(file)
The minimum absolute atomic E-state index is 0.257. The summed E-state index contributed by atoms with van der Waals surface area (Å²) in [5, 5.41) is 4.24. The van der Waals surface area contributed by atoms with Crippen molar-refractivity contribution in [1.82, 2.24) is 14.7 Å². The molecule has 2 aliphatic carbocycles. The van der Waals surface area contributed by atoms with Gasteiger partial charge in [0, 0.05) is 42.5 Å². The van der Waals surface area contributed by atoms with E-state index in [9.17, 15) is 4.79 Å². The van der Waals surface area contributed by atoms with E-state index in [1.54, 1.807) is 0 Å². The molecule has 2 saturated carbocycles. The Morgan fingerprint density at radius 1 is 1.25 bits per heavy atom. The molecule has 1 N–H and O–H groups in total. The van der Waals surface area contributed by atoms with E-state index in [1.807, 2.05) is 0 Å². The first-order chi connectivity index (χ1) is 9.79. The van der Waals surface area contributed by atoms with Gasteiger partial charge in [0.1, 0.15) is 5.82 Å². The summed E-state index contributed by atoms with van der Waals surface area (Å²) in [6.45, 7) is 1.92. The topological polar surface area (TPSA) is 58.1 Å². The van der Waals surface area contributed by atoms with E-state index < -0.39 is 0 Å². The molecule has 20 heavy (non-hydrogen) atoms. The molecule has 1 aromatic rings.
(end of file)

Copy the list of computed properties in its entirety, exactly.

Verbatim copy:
The minimum absolute atomic E-state index is 0.257. The summed E-state index contributed by atoms with van der Waals surface area (Å²) in [5, 5.41) is 4.24. The van der Waals surface area contributed by atoms with Crippen molar-refractivity contribution in [1.82, 2.24) is 14.7 Å². The molecule has 2 aliphatic carbocycles. The van der Waals surface area contributed by atoms with Gasteiger partial charge in [0, 0.05) is 42.5 Å². The van der Waals surface area contributed by atoms with E-state index in [9.17, 15) is 4.79 Å². The van der Waals surface area contributed by atoms with E-state index in [1.54, 1.807) is 0 Å². The molecule has 2 saturated carbocycles. The Morgan fingerprint density at radius 1 is 1.25 bits per heavy atom. The molecule has 1 N–H and O–H groups in total. The van der Waals surface area contributed by atoms with E-state index in [1.807, 2.05) is 0 Å². The first-order chi connectivity index (χ1) is 9.79. The van der Waals surface area contributed by atoms with Gasteiger partial charge in [0.1, 0.15) is 5.82 Å². The summed E-state index contributed by atoms with van der Waals surface area (Å²) in [6.45, 7) is 1.92. The topological polar surface area (TPSA) is 58.1 Å². The van der Waals surface area contributed by atoms with E-state index < -0.39 is 0 Å². The molecule has 20 heavy (non-hydrogen) atoms. The molecule has 1 aromatic rings.